Bangladesh may not be as litigious as the United States of America, thought to be the most litigious on the basis of the highest number of lawsuits, or Germany with the highest rate of litigations of 123.2 per 1,000 people, but its huge backlog of court cases continues to pile up. The Supreme Court cannot at times help ordering the trial courts to speed up disposal of cases. On Monday, the Appelate Division of the Supreme Court ordered the Speedy Trial Tribunal-2 of Dhaka to complete the proceedings within the next six months and this is the second such order for completion of the trial of a murder case filed 25 years ago. In his explanation, the trial court judge submits why he failed to complete the proceedings. It is the prosecutors' inability to present witnesses.
Clearly, two highly important issues are involved, particularly where witnesses remain absent from deposition---one is for fear of security and even life where the accused are influential or dangerous; and the other is intrigues resorted to by dishonest lawyers with the ulterior motive of dragging trial for an indefinite period. How much time the trial court should grant for presenting witnesses must have a limit. The problem of insecurity of a witness's life, however, cannot be guaranteed against the murderous elements. Civil cases may look rather innocent but those are not, particularly when the moneyed and more influential parties exert an undue influence and even threaten dire consequences for telling court the truth that goes against their interests. No, not 'all men are created equal' nor are they entitled to equal treatment and justice when society is riven with atrocious economic inequality and yawning social disparities. The rich and the privileged consider it a right to exploit the poor and the underprivileged. Lawsuits involving parties across the divide always favour the former. Where the complainant and the defendant are from comparable socio-economic background, there is a possibility of the case receiving a fair hearing.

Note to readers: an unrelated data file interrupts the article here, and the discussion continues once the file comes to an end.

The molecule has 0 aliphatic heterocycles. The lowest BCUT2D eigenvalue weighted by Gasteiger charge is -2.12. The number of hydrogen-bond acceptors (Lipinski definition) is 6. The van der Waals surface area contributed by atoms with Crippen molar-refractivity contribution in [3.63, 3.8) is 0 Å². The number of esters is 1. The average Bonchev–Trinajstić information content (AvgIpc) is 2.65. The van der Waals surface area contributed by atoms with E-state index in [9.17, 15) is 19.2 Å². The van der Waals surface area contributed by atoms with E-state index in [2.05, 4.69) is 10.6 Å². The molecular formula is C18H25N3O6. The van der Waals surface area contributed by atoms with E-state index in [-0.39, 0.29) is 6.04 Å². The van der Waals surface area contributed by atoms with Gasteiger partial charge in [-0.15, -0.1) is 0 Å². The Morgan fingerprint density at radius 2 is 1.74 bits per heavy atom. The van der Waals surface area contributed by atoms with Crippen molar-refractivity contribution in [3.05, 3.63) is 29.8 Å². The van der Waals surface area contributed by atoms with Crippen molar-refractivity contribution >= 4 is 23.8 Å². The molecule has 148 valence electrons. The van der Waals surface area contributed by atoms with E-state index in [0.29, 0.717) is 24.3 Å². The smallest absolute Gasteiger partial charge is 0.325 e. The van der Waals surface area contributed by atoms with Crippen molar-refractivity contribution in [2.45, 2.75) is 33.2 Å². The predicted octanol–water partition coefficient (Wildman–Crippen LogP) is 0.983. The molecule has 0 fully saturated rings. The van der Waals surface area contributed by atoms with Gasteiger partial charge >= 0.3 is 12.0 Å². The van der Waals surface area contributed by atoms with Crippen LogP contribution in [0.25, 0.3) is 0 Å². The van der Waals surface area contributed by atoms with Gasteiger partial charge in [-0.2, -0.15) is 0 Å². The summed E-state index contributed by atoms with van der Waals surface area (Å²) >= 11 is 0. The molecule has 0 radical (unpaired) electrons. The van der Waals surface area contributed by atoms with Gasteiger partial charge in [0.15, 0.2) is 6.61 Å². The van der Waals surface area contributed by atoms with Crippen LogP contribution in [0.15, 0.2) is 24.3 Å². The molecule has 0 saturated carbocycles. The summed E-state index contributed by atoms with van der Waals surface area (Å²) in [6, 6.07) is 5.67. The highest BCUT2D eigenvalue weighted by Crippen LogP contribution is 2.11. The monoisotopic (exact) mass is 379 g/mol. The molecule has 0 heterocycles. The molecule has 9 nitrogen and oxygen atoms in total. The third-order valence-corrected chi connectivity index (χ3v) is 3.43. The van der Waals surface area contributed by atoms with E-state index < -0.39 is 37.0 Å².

Such complex issues apart, accumulation of cases happens on account of the inadequate number of courts and judges compared to the rising number of cases. The immediate past Chief Justice Hasan Foez Siddique's positive initiatives were of help in reducing the litigation backlog. But when the number of pending lawsuits stands at more than 4.0 million ---it was 4.2 million by March 31,2023, it is not easy to address the problem within months or a year. Only six judges of the Appellate Division of the Supreme Court have to hear cases when the number of the piled-up lawsuits is 21,184. Similarly, 88 judges of the High Court Division of the Supreme Court are holding trial against 0.51 million pending cases. It is humanly impossible for a HC judge to oversee 5,876 cases.
The recently retired chief justice also initiated a wonderful move to settle cases by activating the Alternative Dispute Resolution (ADR) system. This could certainly go a long way in obviating pressure on formal courts to a large extent but for the mutual mistrust and absence of people who could be taken into confidence. Once a rural society, this part of the world relied mostly on village 'panchayet' for social dispute resolution. Poisonous politics has vitiated the poise and stability of village command. A trial run of a redesigned ADR system with members of the public as well as local administration can be introduced to see how it functions. In order to reduce sufferings of litigants and huge costs, the merit of such an alternative system is beyond doubt.